A New Class of Antiretrovirals: Isentress® (Raltegravir)

Abstract & Commentary

By Lian Chang, PharmD Candidate, Jessica C. Song, MA, PharmD, and John O'Brien, PharmD, Lian Chang is PharmD Candidate, University of the Pacific, Jessica C. Song is Pharmacy Residency Coordinator, Assistant Professor, Pharmacy Practice, University of the Pacific, Stockton, CA, Pharmacy Clerkship and Coordinator, Santa Clara Valley Medical Center, Section Editor, Managed Care, is Associate Editor for Infectious Disease Alert, and John O'Brien is Clinical Pharmacist Specialist, Santa Clara Valley Health and Hospital System

Lian Chang, Jessica C. Song, and John O'Brien report no financial relationships relevant to this field of study.

Over the past decade, tremendous progress has been made to increase the tolerability of treatment regimens and to reduce the pill burden for HIV-1 infected patients. However, many potential areas for improvement exist for optimizing the treatment of HIV-1 infected patients. These areas include the development of new agents with activity against highly-resistant HIV strains, and new agents that are not associated with the adverse events seen in established regimens (ie, lipoatrophy, dyslipidemia, insulin resistance, renal and liver toxicities, and central nervous system effects).1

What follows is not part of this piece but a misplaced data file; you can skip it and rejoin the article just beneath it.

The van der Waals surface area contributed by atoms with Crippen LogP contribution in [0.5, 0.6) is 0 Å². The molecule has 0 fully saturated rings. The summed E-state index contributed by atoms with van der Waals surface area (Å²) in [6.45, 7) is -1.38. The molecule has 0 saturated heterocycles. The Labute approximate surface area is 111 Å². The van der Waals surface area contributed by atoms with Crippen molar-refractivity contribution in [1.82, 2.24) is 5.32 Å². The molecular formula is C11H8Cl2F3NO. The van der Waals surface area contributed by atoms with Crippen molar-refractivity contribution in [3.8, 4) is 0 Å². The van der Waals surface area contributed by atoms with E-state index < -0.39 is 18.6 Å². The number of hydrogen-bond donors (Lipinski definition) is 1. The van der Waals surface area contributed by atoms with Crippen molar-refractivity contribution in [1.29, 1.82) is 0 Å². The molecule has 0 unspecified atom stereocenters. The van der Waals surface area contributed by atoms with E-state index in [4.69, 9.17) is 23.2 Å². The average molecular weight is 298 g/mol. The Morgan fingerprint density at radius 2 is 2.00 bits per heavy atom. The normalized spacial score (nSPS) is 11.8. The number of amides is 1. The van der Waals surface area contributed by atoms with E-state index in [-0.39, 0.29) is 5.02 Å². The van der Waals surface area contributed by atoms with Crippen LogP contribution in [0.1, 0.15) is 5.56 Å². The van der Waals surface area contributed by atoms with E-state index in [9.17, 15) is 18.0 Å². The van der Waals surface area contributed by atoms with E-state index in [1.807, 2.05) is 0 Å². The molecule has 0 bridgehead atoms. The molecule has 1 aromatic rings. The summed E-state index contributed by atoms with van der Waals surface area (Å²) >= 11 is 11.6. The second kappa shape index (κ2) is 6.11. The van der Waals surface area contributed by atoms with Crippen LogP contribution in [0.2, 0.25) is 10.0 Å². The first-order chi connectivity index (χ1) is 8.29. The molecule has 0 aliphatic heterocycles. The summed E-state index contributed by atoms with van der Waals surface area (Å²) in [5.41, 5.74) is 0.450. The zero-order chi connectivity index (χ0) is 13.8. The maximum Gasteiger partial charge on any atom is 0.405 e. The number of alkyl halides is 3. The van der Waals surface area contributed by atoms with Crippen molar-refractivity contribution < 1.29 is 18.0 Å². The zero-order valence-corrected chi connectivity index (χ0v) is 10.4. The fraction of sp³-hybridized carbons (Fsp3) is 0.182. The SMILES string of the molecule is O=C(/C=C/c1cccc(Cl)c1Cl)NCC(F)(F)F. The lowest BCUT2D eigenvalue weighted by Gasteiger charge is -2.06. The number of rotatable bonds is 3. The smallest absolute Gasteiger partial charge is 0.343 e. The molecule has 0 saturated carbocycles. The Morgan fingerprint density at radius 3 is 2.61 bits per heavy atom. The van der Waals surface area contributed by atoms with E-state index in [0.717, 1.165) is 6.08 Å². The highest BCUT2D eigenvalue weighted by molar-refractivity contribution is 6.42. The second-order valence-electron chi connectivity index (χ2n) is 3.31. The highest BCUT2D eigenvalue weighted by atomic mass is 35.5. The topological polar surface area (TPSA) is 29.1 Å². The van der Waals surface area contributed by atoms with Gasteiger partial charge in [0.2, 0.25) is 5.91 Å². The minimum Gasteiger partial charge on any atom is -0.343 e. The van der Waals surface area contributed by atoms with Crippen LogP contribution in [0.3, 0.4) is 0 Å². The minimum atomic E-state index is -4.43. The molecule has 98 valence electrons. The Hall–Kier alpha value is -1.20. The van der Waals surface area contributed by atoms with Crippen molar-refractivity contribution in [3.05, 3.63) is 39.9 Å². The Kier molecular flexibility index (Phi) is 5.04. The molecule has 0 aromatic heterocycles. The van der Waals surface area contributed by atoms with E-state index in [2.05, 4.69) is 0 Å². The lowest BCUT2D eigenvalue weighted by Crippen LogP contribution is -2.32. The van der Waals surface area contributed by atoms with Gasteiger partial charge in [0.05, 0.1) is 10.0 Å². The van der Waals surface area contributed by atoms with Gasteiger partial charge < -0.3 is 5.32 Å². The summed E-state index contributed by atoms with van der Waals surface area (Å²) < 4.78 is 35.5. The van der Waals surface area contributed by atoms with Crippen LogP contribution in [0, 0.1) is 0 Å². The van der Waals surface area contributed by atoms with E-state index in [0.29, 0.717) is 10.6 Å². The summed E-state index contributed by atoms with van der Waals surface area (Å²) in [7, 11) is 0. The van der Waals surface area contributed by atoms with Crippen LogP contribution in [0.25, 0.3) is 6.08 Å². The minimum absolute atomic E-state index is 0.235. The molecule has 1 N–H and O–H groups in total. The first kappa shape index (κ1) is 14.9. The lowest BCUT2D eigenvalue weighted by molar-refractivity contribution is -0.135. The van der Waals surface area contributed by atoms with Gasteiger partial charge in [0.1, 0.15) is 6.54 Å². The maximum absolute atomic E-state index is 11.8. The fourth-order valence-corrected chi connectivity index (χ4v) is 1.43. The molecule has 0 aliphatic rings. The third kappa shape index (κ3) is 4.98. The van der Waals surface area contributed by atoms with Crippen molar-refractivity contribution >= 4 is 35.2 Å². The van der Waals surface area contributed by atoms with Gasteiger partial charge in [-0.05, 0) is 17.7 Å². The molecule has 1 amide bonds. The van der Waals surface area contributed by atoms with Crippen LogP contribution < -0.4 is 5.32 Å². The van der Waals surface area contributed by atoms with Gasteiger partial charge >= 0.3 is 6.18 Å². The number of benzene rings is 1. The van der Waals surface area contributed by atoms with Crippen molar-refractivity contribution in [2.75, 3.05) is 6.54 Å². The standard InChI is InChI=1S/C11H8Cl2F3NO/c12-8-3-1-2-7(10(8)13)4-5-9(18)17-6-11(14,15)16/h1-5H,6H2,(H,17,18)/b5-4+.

In September 2007, maraviroc (Selzentry), the first CCR5 co-receptor antagonist, was approved by the FDA.1 Shortly thereafter, in October 2007, approval was granted for the first HIV-1 integrase inhibitor raltegravir (Isentress).1,2 With the approval of these new agents, highly treatment-experienced HIV-1 patients now have access to novel classes of drugs, with minimal propensity towards conferring HIV resistance. This article will review the pharmacology of raltegravir and discuss the resistance patterns and pivotal clinical studies highlighting this new antiretroviral agent.

Management of Treatment-Experienced Patients